Published on Jul 1, 2015in Neuropharmacology 4.37
O. A. Krishtal29
Estimated H-index: 29
Abstract The history of ASICs began in 1980 with unexpected observation. The concept of highly selective Na + current gated by specific receptors for protons was not easily accepted. It took 16 years to get these receptor/channels cloned and start a new stage in their investigation. “The receptor for protons” became ASIC comprising under this name a family of receptor/channels ubiquitous for mammalian nervous system, both peripheral and central. The role of ASICs as putative nociceptors was sugg...
19 Citations Source Cite
Published on Jan 2, 2015in Channels 2.29
Jaime S Horton4
Estimated H-index: 4
(U.H.: University of Hawaii at Manoa),
Clay Wakano3
Estimated H-index: 3
+ 1 AuthorsAlexander J. Stokes11
Estimated H-index: 11
(U.H.: University of Hawaii at Manoa)
Two-pore channels (TPC1, 2, and 3) are recently identified endolysosmal ion channels, but remain poorly characterized. In this study, we show for the first time a role for TPC1 in cytokinesis, the final step in cell division. HEK 293 T-REx cells inducibly overexpressing TPC1 demonstrated a lack of proliferation accompanied by multinucleation and an increase in G2/M cycling cells. Increased TPC1 was associated with a concomitant accumulation of active RhoGTP and a decrease in phosphorylated myosi...
9 Citations Source Cite
Published on Jan 1, 2015in Molecular Biology and Evolution 14.80
Lam-Tung Nguyen2
Estimated H-index: 2
(Medical University of Vienna),
Heiko A. Schmidt15
Estimated H-index: 15
(Medical University of Vienna)
+ 1 AuthorsBui Quang Minh15
Estimated H-index: 15
(Medical University of Vienna)
Large phylogenomics data sets require fast tree inference methods, especially for maximum-likelihood (ML) phylogenies. Fast programs exist, but due to inherent heuristics to find optimal trees, it is not clear whether the best tree is found. Thus, there is need for additional approaches that employ different search strategies to find ML trees and that are at the same time as fast as currently available ML programs. We show that a combination of hill-climbing approaches and a stochastic perturbat...
1,485 Citations Source Cite
Published on Dec 1, 2014in Nature Communications 11.88
Nicola Allison22
Estimated H-index: 22
(St And: University of St Andrews),
Itay Cohen7
Estimated H-index: 7
+ 2 AuthorsAlexander W. Tudhope32
Estimated H-index: 32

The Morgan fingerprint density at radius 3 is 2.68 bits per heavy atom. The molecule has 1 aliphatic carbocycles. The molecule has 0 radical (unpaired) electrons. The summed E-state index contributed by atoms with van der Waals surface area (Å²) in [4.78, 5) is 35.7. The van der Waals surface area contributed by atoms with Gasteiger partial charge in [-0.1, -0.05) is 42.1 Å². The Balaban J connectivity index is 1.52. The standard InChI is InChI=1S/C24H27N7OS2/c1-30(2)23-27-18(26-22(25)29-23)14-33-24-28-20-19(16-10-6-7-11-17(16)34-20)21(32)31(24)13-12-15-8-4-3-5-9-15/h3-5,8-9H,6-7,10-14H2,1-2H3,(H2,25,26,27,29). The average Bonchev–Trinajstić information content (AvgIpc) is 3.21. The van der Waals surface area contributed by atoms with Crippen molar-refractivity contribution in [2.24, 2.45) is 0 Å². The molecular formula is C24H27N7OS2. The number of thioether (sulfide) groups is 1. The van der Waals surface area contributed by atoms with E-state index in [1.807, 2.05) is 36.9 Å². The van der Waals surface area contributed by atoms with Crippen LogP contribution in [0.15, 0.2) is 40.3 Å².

Understanding how corals may react to ocean acidification is hampered due to a lack of insight into how corals source the inorganic carbon required to build their skeletons. Here, the authors show that corals are able to concentrate dissolved carbon and that bicarbonate contributes to the carbon pool used to build their skeletons.
50 Citations Source Cite
Published on Dec 1, 2014in Environmental Microbiology 5.15
Elizabeth A. C. Heath-Heckman11
Estimated H-index: 11
(UW: University of Wisconsin-Madison),
Amani A. Gillette6
Estimated H-index: 6
(UW: University of Wisconsin-Madison)
+ 3 AuthorsMargaret J. McFall-Ngai52
Estimated H-index: 52
(UW: University of Wisconsin-Madison)
Summary Most bacterial species make transitions between habitats, such as switching from free living to symbiotic niches. We provide evidence that a galaxin protein, EsGal1, of the squid Euprymna scolopes participates in both: (i) selection of the specific partner Vibrio fischeri from the bacterioplankton during symbiosis onset and, (ii) modulation of V. fischeri growth in symbiotic maintenance. We identified two galaxins in transcriptomic databases and showed by quantitative reverse-transcripta...
18 Citations Source Cite
Tali Mass12
Estimated H-index: 12
(RU: Rutgers University),
Jeana L. Drake9
Estimated H-index: 9
(RU: Rutgers University)
+ 2 AuthorsPaul G. Falkowski107
Estimated H-index: 107
(RU: Rutgers University)
The precipitation and assembly of calcium carbonate skeletons by stony corals is a precisely controlled process regulated by the secretion of an ECM. Recently, it has been reported that the proteome of the skeletal organic matrix (SOM) contains a group of coral acid-rich proteins as well as an assemblage of adhesion and structural proteins, which together, create a framework for the precipitation of aragonite. To date, we are aware of no report that has investigated the localization of individua...